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Out of Africa?

June 26th 2007 No comments yet  

Where We Are Now

I’m writing from the airport in Dubai. We flew overnight from Johannesburg, South Africa, to Dubai where we are connecting to a flight to Tunis, Tunisia. Although Tunisia sits on Africa’s northern coast, the culture and people are so different that it’s difficult to think of it as Africa. That’s why most people instinctively say “North Africa” when referring to countries like Egypt, Algeria, Libya, Tunisia, and Morocco.

Where We Have Been

While in South Africa we stayed with Charlotte Moore, one of my students at DTS a few years back. Charlotte leads a ministry called Turn the Tide for Children. TTT4C operates under the ministry umbrella of Walk Thru the Bible in South Africa. Its mission is to work through local churches to help vulnerable children. TTT4C has adopted an approach to working with children that attempts to keep them in their normal social environment (rather than in an orphanage, for example) while assisting in providing essential care for them. For example, many children are orphaned or abandoned by their parents but, in a village setting, they remain in the care of older siblings, aunts, uncles, even neighbors, caregivers who are a part of the child’s social structure and identity. Unfortunately many of these caregivers struggle for survival themselves due to chronic poverty.

TTT4C, working through national churches, helps establish pre- and after-school care programs, feeding programs, clothing, and job training, depending on the particular needs and resources of the local community. The projects each have a little different character, but the core approach remains the same: help provide for the well-being of vulnerable children within their natural social groups and identity. TTT4C is caring for about 880 children at this time.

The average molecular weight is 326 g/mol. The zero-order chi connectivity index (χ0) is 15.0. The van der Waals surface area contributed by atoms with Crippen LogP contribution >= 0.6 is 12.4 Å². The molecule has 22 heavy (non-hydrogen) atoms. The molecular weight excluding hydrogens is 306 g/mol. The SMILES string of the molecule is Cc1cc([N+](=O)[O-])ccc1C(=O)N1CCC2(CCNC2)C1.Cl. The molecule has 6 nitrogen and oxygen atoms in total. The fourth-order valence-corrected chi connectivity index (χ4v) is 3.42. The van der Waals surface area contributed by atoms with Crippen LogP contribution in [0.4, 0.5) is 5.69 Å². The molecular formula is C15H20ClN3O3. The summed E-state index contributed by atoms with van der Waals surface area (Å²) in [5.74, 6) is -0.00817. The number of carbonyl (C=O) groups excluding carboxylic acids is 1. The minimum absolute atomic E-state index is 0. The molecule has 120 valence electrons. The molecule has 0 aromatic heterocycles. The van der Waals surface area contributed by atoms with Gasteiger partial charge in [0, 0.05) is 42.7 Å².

Sunday Worship Outside Johannesburg

On Sunday we worshiped in a local church in one of the many townships that ring Johannesburg. Townships were formed by the apartheid government as enforced segregated housing areas for blacks. Although legal segregation has ended, social and economic segregation are still powerful realities. The church we visited meets in a large tent that was provided for them by a ministry of Walk Thru the Bible in South Africa. The pastor, Joshua, is a young man with tremendous passion for worship, for teaching the Scripture, for seeing his community transformed.

Joshua invited Priscilla and me on to the platform and asked the congregation to give African names: Priscilla’s is “Nkateko,” a Shangana word which means “blessing”; mine is “Temba,” Zulu for “hope.” The music created a moving worship experience–figuratively and literally. At one point Priscilla and Charlotte joined a worshiping, dancing “conga line” at the front of the church. Let’s just say that the only two white-skinned women in the line created quite a scene. After the service Joshua grilled me about opportunities for theological training for himself and his lay leaders. He’s eager to learn and to grow as a pastor.

A Day of Tourism

We took a vacation day on Monday and visited a game reserve. The three of us piled into an open-sided truck with four others and a guide for a three-hour drive through the game park. We saw elephants, rhinos, hippos, wildebeest, warthogs, impala, zebra, kudu, vervet monkeys, baboons, and an assortment of antelope. At the end of the trip, we came upon an elephant devouring the leaves and bark off a tree right beside the road. The guide did not want to pass so closely as the larger vehicles are seen as threats by the elephants.

While we sat on the road in our truck, the elephant wandered out, looked us over, and started eating on the other side of the road, completely blocking us in. He obviously did not care about our flight that evening! At one point he became agitated and began to charge our truck. The guide, who already had it in reverse, hit the gas, and we backed up as fast as we could. Needless to say our “up close and personal” experience with a male elephant was a little more up close and personal than we would have liked, but what an incredible memory of South Africa!

On the Move Again

So now we’re headed to Tunisia, a completely different culture and climate from where we’ve come. I hope to write from Tunis tomorrow.


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